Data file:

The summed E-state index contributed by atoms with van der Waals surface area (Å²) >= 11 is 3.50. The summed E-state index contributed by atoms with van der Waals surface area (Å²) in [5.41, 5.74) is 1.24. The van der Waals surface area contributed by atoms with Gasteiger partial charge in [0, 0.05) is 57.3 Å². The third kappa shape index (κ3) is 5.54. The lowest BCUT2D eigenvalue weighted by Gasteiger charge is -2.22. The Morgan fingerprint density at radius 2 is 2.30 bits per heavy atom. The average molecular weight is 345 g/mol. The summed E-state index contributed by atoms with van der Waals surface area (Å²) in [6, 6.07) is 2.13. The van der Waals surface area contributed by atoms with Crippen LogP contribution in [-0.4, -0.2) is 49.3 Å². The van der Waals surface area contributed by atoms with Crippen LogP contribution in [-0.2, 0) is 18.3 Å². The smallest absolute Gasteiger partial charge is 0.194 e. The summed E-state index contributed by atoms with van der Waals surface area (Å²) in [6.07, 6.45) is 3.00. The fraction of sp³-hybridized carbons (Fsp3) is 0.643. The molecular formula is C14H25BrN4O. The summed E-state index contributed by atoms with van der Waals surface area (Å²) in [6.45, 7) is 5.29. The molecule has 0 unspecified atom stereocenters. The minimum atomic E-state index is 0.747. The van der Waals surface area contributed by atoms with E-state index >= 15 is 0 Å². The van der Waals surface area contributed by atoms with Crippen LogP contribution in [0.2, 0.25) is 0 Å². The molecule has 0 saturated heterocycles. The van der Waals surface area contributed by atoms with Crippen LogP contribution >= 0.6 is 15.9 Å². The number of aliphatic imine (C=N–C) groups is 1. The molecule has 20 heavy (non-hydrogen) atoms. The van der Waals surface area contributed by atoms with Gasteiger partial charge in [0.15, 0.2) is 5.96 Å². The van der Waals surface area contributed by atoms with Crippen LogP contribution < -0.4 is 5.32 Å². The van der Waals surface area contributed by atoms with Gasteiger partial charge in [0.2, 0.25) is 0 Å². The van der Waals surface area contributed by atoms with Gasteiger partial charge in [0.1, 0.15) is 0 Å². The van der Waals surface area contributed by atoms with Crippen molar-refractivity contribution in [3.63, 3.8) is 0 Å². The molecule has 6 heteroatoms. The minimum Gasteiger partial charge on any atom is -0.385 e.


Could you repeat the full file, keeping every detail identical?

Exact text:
The summed E-state index contributed by atoms with van der Waals surface area (Å²) >= 11 is 3.50. The summed E-state index contributed by atoms with van der Waals surface area (Å²) in [5.41, 5.74) is 1.24. The van der Waals surface area contributed by atoms with Gasteiger partial charge in [0, 0.05) is 57.3 Å². The third kappa shape index (κ3) is 5.54. The lowest BCUT2D eigenvalue weighted by Gasteiger charge is -2.22. The Morgan fingerprint density at radius 2 is 2.30 bits per heavy atom. The average molecular weight is 345 g/mol. The summed E-state index contributed by atoms with van der Waals surface area (Å²) in [6, 6.07) is 2.13. The van der Waals surface area contributed by atoms with Crippen LogP contribution in [-0.4, -0.2) is 49.3 Å². The van der Waals surface area contributed by atoms with Crippen LogP contribution in [-0.2, 0) is 18.3 Å². The smallest absolute Gasteiger partial charge is 0.194 e. The summed E-state index contributed by atoms with van der Waals surface area (Å²) in [6.07, 6.45) is 3.00. The fraction of sp³-hybridized carbons (Fsp3) is 0.643. The molecular formula is C14H25BrN4O. The summed E-state index contributed by atoms with van der Waals surface area (Å²) in [6.45, 7) is 5.29. The molecule has 0 unspecified atom stereocenters. The minimum atomic E-state index is 0.747. The van der Waals surface area contributed by atoms with E-state index >= 15 is 0 Å². The van der Waals surface area contributed by atoms with Crippen LogP contribution in [0.2, 0.25) is 0 Å². The molecule has 0 saturated heterocycles. The van der Waals surface area contributed by atoms with Crippen LogP contribution >= 0.6 is 15.9 Å². The number of aliphatic imine (C=N–C) groups is 1. The molecule has 20 heavy (non-hydrogen) atoms. The van der Waals surface area contributed by atoms with Gasteiger partial charge in [0.15, 0.2) is 5.96 Å². The van der Waals surface area contributed by atoms with Crippen LogP contribution < -0.4 is 5.32 Å². The van der Waals surface area contributed by atoms with Gasteiger partial charge in [0.2, 0.25) is 0 Å². The van der Waals surface area contributed by atoms with Gasteiger partial charge in [0.1, 0.15) is 0 Å². The van der Waals surface area contributed by atoms with Crippen molar-refractivity contribution in [3.63, 3.8) is 0 Å². The molecule has 6 heteroatoms. The minimum Gasteiger partial charge on any atom is -0.385 e.